Audio and video documentaion is often an important component of projects that analyse or evaluate musical performance and/or interaction. This is also the case in the Cross Adaptive project where every session was to be recorded in video and multi-track ...
Session 19. October 2016
October 31, 2016
Location: Kjelleren, Olavskvartalet, NTNU, Trondheim Participants: Maja S. K. Ratkje, Siv Øyunn Kjenstad, Øyvind Brandtsegg, Trond Engum, Andreas Bergsland, Solveig Bøe, Sigurd Saue, Thomas Henriksen Session objective and focus Although the trio BRAG RUG has experimented with crossadaptive techniques in rehearsals and ...
Session 20. – 21. September
September 30, 2016
Location: Studio Olavskvartalet, NTNU, Trondheim Participants: Trond Engum, Andreas Bergsland, Tone Åse, Thomas Henriksen, Oddbjørn Sponås, Hogne Kleiberg, Martin Miguel Almagro, Oddbjørn Sponås, Simen Bjørkhaug, Ola Djupvik, Sondre Ferstad, Björn Petersson, Emilie Wilhelmine Smestad, David Anderson, Ragnhild Fangel Session objective and focus: This post is a description of a session with 3rd year Jazz students at NTNU. It was the first session following the intended procedure ...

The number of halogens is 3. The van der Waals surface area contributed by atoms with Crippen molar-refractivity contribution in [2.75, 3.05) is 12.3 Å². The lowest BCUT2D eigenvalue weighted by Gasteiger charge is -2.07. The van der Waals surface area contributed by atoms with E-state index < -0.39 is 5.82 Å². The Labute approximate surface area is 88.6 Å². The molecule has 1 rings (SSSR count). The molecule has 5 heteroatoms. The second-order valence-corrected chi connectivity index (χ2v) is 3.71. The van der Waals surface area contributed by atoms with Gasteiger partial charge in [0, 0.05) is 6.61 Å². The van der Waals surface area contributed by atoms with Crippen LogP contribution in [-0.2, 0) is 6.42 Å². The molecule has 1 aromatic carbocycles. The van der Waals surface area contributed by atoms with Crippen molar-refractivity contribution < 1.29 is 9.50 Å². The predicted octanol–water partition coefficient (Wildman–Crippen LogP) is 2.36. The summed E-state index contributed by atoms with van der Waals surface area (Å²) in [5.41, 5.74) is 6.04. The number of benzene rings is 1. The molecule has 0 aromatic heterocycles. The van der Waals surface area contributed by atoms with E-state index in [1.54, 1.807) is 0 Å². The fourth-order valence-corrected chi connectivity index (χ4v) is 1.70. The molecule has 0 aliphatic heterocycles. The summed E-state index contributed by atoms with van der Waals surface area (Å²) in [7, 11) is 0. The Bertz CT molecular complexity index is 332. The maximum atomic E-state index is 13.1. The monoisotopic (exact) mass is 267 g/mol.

Mixing with Gary
June 16, 2016
During our week in London we had some sessions with Gary Bromham, first at the Academy of Contemporary Music in Guildford on the June 7th , then at QMUL later in the week. We wanted to experiment with cross-adpative techniques ...
Mixing example, simplified interaction demo
May 24, 2016
When working further with some of the examples produced in an earlier session , I wanted to see if I could demonstrate the influence of one instrument's influence of the the other instruments sound more clearly. Here' I've made an example where the ...
Introductory session NTNU, Trond/Øyvind
May 13, 2016
Date: 3 May 2016 Location: NTNU Mustek Participants: Trond Engum, Øyvind Brandtsegg Session objective and focus: Test ourselves as musicians in cross adaptive setting. MEaning, test how we react to being in the role of the processed Test out different mappings, ...
Introductory session, NTNU, Bernt/Øyvind
May 13, 2016
Date: 26 April 2016 Location: NTNU Mustek Participants: Bernt Isak Wærstad, Øyvind Brandtsegg Session objective and focus: Test ourselves as musicians in cross adaptive setting. We have usually been the processing musicians, now we should test ourselves as the victims ...
Westerdal session April 2016